County or moved somewhere else, Sanders said.

Paul Chambers, head of investigations for the U.S. Customs Service in
Kentucky, said one "good possibility" is that someone at the Fruit of the
Loom plant was part of the smuggling operation.

However, it is also possible that someone was supposed to intercept the
shipment before it reached the plant, but missed it, Chambers said.

Sanders estimated the pot had a wholesale value of $7.5 million. There had
been no arrests by late yesterday.

The marijuana was packed inside a load of T-shirts in Kingston, Jamaica,
then delivered by ship to Jacksonville, Fla., Sanders said.

Fruit of the Loom makes fabric at the Jamestown plant, then ships it to
Jamaica where lower-paid foreign workers sew it into T-shirts. The
Jamestown plant then brings the shirts back to be distributed around the
United States.

The T-shirts and pot were in a 40-foot container that can be lifted whole
off the ship and put on a tractor trailer. That means it may not have been
opened before the contract delivery truck set out for Kentucky.

The customs service got a tip about the load of marijuana and followed the
truck from Florida to the Jamestown plant, where it arrived Monday, said
Chambers, the customs agent.

Federal agents would not discuss the source of the tip or what other
information they got.

Police had hoped to follow the truck to its destination to try to catch the
major drug trafficker who arranged for the shipment. But when employees at
Fruit of the Loom started unloading the truck Tuesday about 2 p.m. CDT,
Customs and DEA agents moved in, assisted by local and state police.

The pot was packed into a hollowed out spot in the middle of the trailer,
so that the first third of the load was T-shirts, then pot surrounded by
boxes, then more T-shirts, Hoover said.

The pot was compressed into bricks, then wrapped in plastic and duct tape
and smeared with grease to try to evade drug-sniffing dogs, said Lt. Shelby
Lawson of the Kentucky State Police.

Fruit of the Loom employees were unloading the boxes by hand when they
found the pot.

"We knew we were in something we weren't supposed to be in as soon as we
saw it," said plant manager Don Cooper.

Cooper said an employee told a supervisor and someone at the plant called
police, but federal agents were already moving in.

Police said Fruit of the Loom allowed a search of the plant and is
cooperating with the investigation.

However, the company could face sanctions if its import policies were not
adequate to control smuggling, Chambers said.

Fruit of the Loom spokesman Marett Cobb said the company has not had any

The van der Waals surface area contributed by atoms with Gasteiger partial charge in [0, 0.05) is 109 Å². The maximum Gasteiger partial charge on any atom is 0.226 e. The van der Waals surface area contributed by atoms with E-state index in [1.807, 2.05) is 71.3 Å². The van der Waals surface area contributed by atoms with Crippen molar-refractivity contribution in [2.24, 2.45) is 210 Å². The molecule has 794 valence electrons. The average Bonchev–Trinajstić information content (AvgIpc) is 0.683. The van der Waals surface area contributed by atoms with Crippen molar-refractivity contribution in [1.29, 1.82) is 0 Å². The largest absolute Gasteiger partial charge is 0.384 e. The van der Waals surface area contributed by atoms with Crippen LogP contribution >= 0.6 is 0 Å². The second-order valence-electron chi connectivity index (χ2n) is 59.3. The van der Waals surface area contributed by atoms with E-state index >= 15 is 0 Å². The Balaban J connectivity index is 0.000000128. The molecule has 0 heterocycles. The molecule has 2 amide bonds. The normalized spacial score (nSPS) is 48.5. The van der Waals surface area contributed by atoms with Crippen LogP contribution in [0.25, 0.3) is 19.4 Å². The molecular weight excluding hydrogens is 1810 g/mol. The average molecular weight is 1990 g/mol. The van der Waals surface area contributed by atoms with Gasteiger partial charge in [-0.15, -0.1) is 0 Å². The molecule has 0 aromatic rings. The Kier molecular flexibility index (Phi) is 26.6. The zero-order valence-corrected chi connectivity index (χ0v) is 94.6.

similar incidents to his knowledge and that the company is cooperating with
police. He refused to answer other questions, including whether the company
will do its own investigation into possible smuggling by employees.

The Jamestown plant is one of the Fruit of the Loom factories that have
seen widespread layoffs as the company moved production overseas. There are
about 750 employees in Jamestown, down from more than 3,000 in the early

Some police said it's unlikely that Russell County, with a population of
16,000, was the final destination for the pot -- at least not all of it.

That would be a massive amount of marijuana even for Kentucky's largest
cities, Hoover said.

Kentucky is one of the leading domestic producers of marijuana, and has
also become a significant way station in bringing in foreign pot -- mostly
from Mexico -- and distributing it in the United States.

Traffickers here sometimes mix cheaper, lower-quality foreign pot with the
high quality Kentucky marijuana to boost supplies.

Federal agents said they did not know whether that's what was going to
happen with the pot seized in Jamestown.

State police and National Guard troops burned the pot yesterday in London,
where the agencies maintain a permanent site for that purpose.

Pungent black smoke rolled into the air as officers cut open the bricks of
pot and torched them with gasoline and flares.

Lawson said the pile of pot was so large it would take until today to
finish burning it.

FDA Accuses MS Drug Maker Of Making False Claims (According To 'Reuters,'
The US Food And Drug Administration Has Said Teva Marion Partners,
A Kansas City, Missouri-Based Company, Was Wrong To Claim Its Drug Copaxone,
Generically Known As Glatiramer Acetate, Was Capable Of 'Slowing, Preventing
Or Reversing . . . The Progression' Of Multiple Sclerosis, A Disease That Afflicts
Three Million People Worldwide)

Date: Sun, 6 Sep 1998 20:18:15 -0700
From: owner-mapnews@mapinc.org (MAPNews)
To: mapnews@mapinc.org
Subject: MN: US: WIRE: FDA Accuses
MS Drug Maker Of Making False Claims
Sender: owner-mapnews@mapinc.org
Reply-To: owner-mapnews@mapinc.org
Organization: Media Awareness Project http://www.mapinc.org/lists/
Newshawk: shug@shug.co.uk
Pubdate: Thu, 3 Sep 1998
Source: Reuters
Author: Leslie Gevirtz


BOSTON(Reuters) - The U.S. Food and Drug
Administration accused a pharmaceutical company of making false
statements about its drug's powers in treating multiple sclerosis, a
disease that afflicts three million people worldwide.

The federal agency ordered Teva Marion Partners, a Kansas City,
Missouri-based firm to immediately halt promoting its drug Copaxone,
generically known as glatiramer acetate, as effective in ``slowing,
preventing or reversing...the progression of MS.''

The FDA in a letter, obtained by Reuters on Thursday, said such claims
were misleading.

Phone calls to the company -- a joint venture of pharmaceutical giant